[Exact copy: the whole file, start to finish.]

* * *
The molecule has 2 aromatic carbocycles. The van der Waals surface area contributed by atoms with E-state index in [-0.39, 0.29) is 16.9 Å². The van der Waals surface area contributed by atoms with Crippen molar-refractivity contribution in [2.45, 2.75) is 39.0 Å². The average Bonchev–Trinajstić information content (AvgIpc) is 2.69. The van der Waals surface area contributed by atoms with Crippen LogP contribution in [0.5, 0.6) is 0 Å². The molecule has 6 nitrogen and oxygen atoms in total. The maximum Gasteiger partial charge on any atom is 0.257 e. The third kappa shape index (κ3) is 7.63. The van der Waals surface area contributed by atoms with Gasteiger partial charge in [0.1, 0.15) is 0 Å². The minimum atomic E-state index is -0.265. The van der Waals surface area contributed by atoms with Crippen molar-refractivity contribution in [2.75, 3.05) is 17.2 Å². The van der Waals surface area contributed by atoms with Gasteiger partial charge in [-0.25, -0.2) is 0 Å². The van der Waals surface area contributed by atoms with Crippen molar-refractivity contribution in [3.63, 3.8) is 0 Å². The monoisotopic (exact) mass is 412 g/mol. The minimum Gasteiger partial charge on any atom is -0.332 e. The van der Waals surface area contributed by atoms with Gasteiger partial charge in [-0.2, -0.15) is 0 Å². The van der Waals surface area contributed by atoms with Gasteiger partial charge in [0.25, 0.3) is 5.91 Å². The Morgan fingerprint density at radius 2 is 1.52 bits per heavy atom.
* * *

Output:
The molecule has 2 aromatic carbocycles. The van der Waals surface area contributed by atoms with E-state index in [-0.39, 0.29) is 16.9 Å². The van der Waals surface area contributed by atoms with Crippen molar-refractivity contribution in [2.45, 2.75) is 39.0 Å². The average Bonchev–Trinajstić information content (AvgIpc) is 2.69. The van der Waals surface area contributed by atoms with Crippen LogP contribution in [0.5, 0.6) is 0 Å². The molecule has 6 nitrogen and oxygen atoms in total. The maximum Gasteiger partial charge on any atom is 0.257 e. The third kappa shape index (κ3) is 7.63. The van der Waals surface area contributed by atoms with Gasteiger partial charge in [0.1, 0.15) is 0 Å². The minimum atomic E-state index is -0.265. The van der Waals surface area contributed by atoms with Crippen molar-refractivity contribution in [2.75, 3.05) is 17.2 Å². The van der Waals surface area contributed by atoms with Gasteiger partial charge in [-0.25, -0.2) is 0 Å². The van der Waals surface area contributed by atoms with Crippen molar-refractivity contribution in [3.63, 3.8) is 0 Å². The monoisotopic (exact) mass is 412 g/mol. The minimum Gasteiger partial charge on any atom is -0.332 e. The van der Waals surface area contributed by atoms with Gasteiger partial charge in [-0.2, -0.15) is 0 Å². The van der Waals surface area contributed by atoms with Gasteiger partial charge in [0.25, 0.3) is 5.91 Å². The Morgan fingerprint density at radius 2 is 1.52 bits per heavy atom.